Archeologists have a precise method for dating the settlement of Iceland.
A volcano eruption occurred right around A.D. 871, and covered much of southwestern Iceland
with a layer of ash. Any objects found below this layer would date to
before A.D. 870, whereas objects found above this layer date to after
that period. So far, no archeological remains or sites have been found
predating the ash layer, suggesting that the settlement of Iceland was
a Viking activity, without prior Celtic involvement.
While sagas and the historical evidence suggest a degree (usually estimated at 30%) of Celtic participation in the settlement of Iceland, probably as slaves of Viking chieftains, the archeological evidence such as Viking Age houses and material remains indicates the settlement was overwhelmingly a Norse activity.
Several objects from the few pagan/Viking burials do indicate that the
earliest inhabitants of Iceland had cultural ties to many areas, including
Saami-land, Sweden, and Finland. Most of the non-Viking objects
are from the Western Isles. This includes jet, which is mined only at
the English town of Whitby, and ringed-pins, which were made in Dublin
and exported throughout the North Sea. Though not conclusively identifying
the ethnicity of the person, these objects certainly suggest ties with
areas outside of the Scandinavian homelands, especially the Western Isles.
Studies of Viking houses provide the best information about the Viking settlement of Iceland and the Faeroes. Excavations of Viking Age longhalls, like the one at the farm of Erik the Red, reveal that these houses are all remarkably similar to Viking houses in Norway: a long rectangular house with slightly curved walls, a few internal partitions, a slab-lined central hearth in the largest room, and an entrance near the end of one of the lateral walls.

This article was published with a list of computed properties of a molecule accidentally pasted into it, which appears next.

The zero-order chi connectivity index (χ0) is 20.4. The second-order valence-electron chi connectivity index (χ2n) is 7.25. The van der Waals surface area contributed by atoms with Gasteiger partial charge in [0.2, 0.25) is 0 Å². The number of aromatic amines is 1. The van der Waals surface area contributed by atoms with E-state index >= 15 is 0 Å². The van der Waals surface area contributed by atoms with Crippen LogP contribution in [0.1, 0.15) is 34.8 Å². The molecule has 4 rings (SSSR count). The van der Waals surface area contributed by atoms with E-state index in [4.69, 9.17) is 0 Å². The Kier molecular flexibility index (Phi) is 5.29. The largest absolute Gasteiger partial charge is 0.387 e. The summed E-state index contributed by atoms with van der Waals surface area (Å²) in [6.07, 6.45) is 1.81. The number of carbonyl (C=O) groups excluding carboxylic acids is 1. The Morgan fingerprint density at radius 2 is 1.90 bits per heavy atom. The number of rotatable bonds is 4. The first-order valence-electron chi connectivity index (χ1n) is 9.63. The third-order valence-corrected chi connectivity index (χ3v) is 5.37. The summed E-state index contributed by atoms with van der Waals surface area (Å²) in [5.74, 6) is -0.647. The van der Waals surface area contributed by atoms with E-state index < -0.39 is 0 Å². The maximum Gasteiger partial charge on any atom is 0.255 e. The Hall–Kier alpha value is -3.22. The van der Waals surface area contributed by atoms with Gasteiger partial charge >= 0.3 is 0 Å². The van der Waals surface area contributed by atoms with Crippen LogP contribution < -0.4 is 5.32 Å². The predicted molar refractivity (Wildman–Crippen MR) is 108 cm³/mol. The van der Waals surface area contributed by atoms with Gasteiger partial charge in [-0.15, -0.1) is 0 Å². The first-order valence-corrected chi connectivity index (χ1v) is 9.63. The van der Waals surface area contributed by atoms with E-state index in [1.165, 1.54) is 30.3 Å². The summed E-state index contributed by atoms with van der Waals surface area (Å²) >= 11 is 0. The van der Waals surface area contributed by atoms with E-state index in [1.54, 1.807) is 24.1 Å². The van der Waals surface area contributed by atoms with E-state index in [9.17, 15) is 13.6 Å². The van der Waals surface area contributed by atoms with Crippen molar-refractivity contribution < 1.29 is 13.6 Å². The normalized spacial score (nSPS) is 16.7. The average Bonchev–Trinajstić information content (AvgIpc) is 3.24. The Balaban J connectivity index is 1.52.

Does a Viking style house mean the builders were Scandinavian? Housing styles are almost always unique to a culture. In some places, such as in the Orkneys, there is a sudden shift in housing types from round Pictish houses to rectangular Viking houses in the late 9th century. The replacement of a local tradition suggests either a violent military takeover, or a change of cultural traditions through contact. Regardless of the cause, changes in housing style are conclusive archeological evidence for a new cultural presence. In Iceland and the Faeroes, no Pictish or other Celtic style houses have ever been found.
In both the Faeroes and Iceland, there are numerous place-names which are partially comprised of the word 'papar', meaning priest. Based on Dicuil's report from about A.D. 825, many have assumed these place-names are the areas where Irish monks were living at the time that the Vikings first arrived. However, archeological investigations at these sites have found no structures of Celtic design, no Celtic artifacts, and no Christian burials. If papar were in Iceland before the Vikings, they left no archeological traces.